For those in Georgia who are going through divorce, estate planning might be the last thing on their minds. It's important to understand, however, that if these issues are not handled at the beginning of a divorce, one's estranged spouse could end up making serious medical decisions or inheriting if an unexpected incapacitation or death occurs before the divorce is made final. Wills and other estate planning documents should play a role in any Georgia divorce.
According to Georgia law, provisions leaving property to a spouse in a will are automatically revoked when a divorce is made final. However, that doesn't mean that he or she won't receive the proceeds from a life insurance policy, retirement savings, joint trusts or other accounts. In order to remove a spouse's ability to inherit those assets additional steps must be taken.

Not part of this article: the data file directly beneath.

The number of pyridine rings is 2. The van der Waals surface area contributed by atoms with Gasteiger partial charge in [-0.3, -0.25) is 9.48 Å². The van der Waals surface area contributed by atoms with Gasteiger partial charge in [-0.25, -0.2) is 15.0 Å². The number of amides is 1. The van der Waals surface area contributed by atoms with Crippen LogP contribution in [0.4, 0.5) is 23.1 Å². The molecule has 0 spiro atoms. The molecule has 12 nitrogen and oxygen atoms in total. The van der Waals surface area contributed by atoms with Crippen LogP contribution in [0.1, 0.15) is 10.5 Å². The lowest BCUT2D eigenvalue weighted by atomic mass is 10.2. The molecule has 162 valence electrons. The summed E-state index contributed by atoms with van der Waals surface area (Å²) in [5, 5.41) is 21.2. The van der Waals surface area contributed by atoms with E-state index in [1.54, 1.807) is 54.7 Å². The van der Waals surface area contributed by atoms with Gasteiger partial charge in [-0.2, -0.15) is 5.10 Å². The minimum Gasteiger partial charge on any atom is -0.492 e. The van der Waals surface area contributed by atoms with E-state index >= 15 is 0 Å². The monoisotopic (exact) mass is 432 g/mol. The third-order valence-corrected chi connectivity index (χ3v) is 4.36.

Determining how assets would be handled if a death occurs in the middle of a divorce can be even more complicated. That's why it is so important for Georgia spouses to sit down and determine exactly how they want their affairs managed in case of incapacitation or death. Getting the paperwork right is critical to achieving the intended outcome.
No two couples share the exact same set of divorce and estate planning needs. Wills, medical authorizations and other estate planning documents should be reviewed and altered as necessary during a Georgia divorce. Sitting down with a skilled attorney is the best way to ensure that all of the details are covered, and that one's estate plan is updated to align with current wishes.